Science and STEM-led economic development: Part Five…constraints with limited vocabulary


WE have seen that those who pass ‘O’-Level English get the well-paid jobs.
Those who pass ‘O’-Level English are allowed to go to Form Five and on to tertiary education institutions whose qualifications offer prospects of a good well-paying job.
With such benefits, who wants to study indigenous languages?
What is the economic benefit of passing ‘O’-Level Shona or Ndebele or Nambya?
If local languages carried the same weight as English in terms of job requirements, attitudes of parents, teachers and learners would change.
It is reasonable to assume pupils would perform better in their mother tongue than in English if there is economic reward for it!
Parents and children would also know that the language is a valued asset in their portfolio of requirements to proceed to higher education level. Teachers would invest time and energy into teaching local languages.
Different language groups would feel included and empowered to participate in the economy. Government, on its part, should recognise and use local languages for purposes of conducting its official business with the public.
Whether it be applications for land, business stands, licences for opening businesses, taxes or communicating health information, local languages must be embraced. This way, inclusivity will be enhanced and the collective wisdom and capabilities of all citizens will be exploited for national development.
Today, all aspiring teachers must pass ‘O’-Level English to be allowed to train.
If we opened up the language requirements for training teachers to include local ones, we would have adequate candidates for teacher-training for the different language groups.
Again, this would open up the economy for participation by all law-abiding citizens, not just those who manage to pass ‘O’-Level English.
This argument must surely make sense to patriotic Zimbabweans wishing to build this great country.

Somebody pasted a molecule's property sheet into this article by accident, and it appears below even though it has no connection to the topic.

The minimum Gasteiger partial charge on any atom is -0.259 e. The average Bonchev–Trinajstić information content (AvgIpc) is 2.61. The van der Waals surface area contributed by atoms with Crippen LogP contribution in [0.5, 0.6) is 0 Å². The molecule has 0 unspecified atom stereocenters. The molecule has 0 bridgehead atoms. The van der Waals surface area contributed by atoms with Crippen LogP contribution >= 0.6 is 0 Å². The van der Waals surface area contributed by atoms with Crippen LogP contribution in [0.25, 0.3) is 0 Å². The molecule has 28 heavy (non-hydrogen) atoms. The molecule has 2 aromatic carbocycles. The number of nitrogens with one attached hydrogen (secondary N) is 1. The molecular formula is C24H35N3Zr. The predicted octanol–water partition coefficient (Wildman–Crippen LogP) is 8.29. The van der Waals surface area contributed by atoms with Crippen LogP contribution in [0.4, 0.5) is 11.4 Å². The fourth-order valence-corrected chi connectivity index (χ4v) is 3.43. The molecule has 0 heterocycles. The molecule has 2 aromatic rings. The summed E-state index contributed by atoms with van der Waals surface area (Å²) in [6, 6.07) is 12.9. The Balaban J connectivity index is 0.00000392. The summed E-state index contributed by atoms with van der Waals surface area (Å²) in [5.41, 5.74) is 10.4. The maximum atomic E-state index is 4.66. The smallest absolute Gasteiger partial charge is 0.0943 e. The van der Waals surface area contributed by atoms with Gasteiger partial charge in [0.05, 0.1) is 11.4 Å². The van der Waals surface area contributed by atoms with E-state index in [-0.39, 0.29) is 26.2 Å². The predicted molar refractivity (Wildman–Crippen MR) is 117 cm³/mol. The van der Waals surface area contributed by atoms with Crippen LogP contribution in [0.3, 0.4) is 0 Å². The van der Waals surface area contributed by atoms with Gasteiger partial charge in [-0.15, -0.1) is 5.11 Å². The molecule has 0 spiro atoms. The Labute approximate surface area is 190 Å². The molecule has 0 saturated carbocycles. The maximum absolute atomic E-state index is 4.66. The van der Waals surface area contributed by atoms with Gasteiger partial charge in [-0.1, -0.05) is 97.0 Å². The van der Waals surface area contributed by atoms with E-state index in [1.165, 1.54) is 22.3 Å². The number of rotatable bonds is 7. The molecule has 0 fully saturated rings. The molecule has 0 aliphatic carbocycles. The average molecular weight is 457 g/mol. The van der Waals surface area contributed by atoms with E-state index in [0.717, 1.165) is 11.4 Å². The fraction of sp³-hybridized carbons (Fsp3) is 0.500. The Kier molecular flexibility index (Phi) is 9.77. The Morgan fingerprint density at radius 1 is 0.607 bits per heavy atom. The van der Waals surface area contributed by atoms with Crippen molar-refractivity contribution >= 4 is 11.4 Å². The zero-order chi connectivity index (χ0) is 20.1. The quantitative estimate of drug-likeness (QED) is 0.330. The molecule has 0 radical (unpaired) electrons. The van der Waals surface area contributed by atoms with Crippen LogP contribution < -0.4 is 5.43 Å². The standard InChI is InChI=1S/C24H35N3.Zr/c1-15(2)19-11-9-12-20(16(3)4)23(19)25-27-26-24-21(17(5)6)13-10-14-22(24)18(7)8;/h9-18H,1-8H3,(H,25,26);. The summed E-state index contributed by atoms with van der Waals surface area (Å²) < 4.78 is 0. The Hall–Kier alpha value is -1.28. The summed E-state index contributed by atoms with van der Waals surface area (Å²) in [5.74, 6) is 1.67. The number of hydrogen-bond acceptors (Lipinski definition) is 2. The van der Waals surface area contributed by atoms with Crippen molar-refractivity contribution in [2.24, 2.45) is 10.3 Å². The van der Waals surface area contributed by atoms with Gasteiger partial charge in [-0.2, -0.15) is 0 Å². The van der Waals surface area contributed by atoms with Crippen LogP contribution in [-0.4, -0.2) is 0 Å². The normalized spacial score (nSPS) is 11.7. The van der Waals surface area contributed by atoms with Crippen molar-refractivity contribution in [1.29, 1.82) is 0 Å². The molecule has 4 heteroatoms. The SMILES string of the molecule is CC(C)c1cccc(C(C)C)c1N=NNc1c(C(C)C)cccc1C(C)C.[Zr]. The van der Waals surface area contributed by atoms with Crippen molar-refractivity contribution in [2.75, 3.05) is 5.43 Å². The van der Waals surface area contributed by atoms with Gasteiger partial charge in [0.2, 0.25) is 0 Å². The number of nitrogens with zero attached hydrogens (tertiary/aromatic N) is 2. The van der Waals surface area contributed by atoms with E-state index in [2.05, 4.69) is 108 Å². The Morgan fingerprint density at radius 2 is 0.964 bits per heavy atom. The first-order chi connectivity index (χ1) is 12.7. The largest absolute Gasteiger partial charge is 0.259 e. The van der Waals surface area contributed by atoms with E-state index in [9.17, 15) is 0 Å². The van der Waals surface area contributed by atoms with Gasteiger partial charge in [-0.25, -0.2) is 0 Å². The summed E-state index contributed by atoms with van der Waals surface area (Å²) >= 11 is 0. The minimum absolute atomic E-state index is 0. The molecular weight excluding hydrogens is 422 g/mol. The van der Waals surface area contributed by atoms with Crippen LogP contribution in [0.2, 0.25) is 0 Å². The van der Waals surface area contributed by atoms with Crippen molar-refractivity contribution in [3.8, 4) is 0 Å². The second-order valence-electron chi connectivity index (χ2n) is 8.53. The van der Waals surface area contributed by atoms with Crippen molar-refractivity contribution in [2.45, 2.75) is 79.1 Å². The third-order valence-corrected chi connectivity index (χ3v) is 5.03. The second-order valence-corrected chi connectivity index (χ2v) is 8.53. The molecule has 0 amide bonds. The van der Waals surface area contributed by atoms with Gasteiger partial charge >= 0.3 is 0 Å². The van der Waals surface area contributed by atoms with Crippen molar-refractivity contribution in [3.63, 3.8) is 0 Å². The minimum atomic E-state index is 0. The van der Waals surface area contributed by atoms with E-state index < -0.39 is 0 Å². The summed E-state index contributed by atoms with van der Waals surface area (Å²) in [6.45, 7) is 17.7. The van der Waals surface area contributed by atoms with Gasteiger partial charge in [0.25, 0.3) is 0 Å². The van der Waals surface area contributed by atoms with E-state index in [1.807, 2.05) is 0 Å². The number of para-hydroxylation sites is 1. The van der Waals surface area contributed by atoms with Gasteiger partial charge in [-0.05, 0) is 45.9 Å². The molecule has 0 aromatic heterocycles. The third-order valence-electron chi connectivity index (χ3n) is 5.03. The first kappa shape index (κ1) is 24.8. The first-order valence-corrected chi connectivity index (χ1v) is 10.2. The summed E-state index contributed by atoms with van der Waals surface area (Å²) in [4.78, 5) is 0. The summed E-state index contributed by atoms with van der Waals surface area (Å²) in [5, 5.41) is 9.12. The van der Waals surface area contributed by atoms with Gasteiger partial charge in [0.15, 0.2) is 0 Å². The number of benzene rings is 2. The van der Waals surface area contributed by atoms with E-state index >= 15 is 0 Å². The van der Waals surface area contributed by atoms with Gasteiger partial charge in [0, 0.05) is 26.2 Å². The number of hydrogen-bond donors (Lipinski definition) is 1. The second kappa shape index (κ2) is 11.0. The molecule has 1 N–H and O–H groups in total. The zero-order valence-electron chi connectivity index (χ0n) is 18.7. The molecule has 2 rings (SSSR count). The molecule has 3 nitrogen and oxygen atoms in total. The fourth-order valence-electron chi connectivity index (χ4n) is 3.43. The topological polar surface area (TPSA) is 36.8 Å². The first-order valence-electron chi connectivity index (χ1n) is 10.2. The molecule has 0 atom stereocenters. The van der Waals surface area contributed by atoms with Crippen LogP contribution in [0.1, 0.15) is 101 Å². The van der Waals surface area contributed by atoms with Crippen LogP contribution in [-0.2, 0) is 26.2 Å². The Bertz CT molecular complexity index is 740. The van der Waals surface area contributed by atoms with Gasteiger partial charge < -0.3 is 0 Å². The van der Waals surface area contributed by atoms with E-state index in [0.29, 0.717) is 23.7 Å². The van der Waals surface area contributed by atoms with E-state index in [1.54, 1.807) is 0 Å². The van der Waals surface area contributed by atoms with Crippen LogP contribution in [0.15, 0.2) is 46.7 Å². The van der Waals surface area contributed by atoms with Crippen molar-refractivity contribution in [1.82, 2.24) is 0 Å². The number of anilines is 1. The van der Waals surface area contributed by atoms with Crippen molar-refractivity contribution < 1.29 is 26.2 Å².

Science teachers will be able to more effectively explore all the secrets of nature with their students without being constrained by limited vocabulary.
Where certain concepts have no local language equivalent, foreign technical terms can be domesticated the same way English has grown its vocabulary by borrowing freely from other languages.
All that is required is to establish language committees that work with appropriately qualified linguists in academic institutions to develop the various languages so they can be used for instruction and communication in Government and commerce.
Some progress has already been made with Shona and Ndebele and other languages can be similarly developed.
All these developments will require investment of resources, appropriate research and the political will to bring the majority into the mainstream economy through language facilitation.
As we open up our economy for business, we must create conditions that make for ‘ease of doing business’ by indigenous Zimbabweans.
These initiatives would be important investments for the future of Zimbabwe.
The danger lies in the ‘fortunate’ educated few in Government, big business, academia and commerce using English language as an exclusion tool to create a laager around themselves to exclude the majority.
This minority is defined by the approximately 25 percent of students who manage to pass the proverbial five ‘O’-Levels including English language examinations in Zimbabwe.
They constitute the ruling class, academia, technocrats and their educated working class.
Alone, the above elite group cannot create the middle-income economy by 2030 envisioned by our visionary President Emmerson Mnangagwa.
Even as we invite the foreign investors who will need more and more skilled workers, we need to bring on board the majority of our people just by removing the language barriers.
Our high literacy rates are based on more than just speaking good English.
Europeans, Chinese, Malaysians, Koreans and Indians, to name a few, have well-developed economies based on their local languages with a dose of English just to ensure communication for business transactions.
Why constrain Zimbabweans by stringent English language requirements?
We want development and business, not English language speeches.
The ball is in your court Zimbabwe – to stand up and mobilise all your citizens for the development of the nation through their indigenous languages or forever be haunted by the colonial ghost of the English language long after its native speakers left the shores of Murenga’s country.
And they now return to do business, not to speak English!


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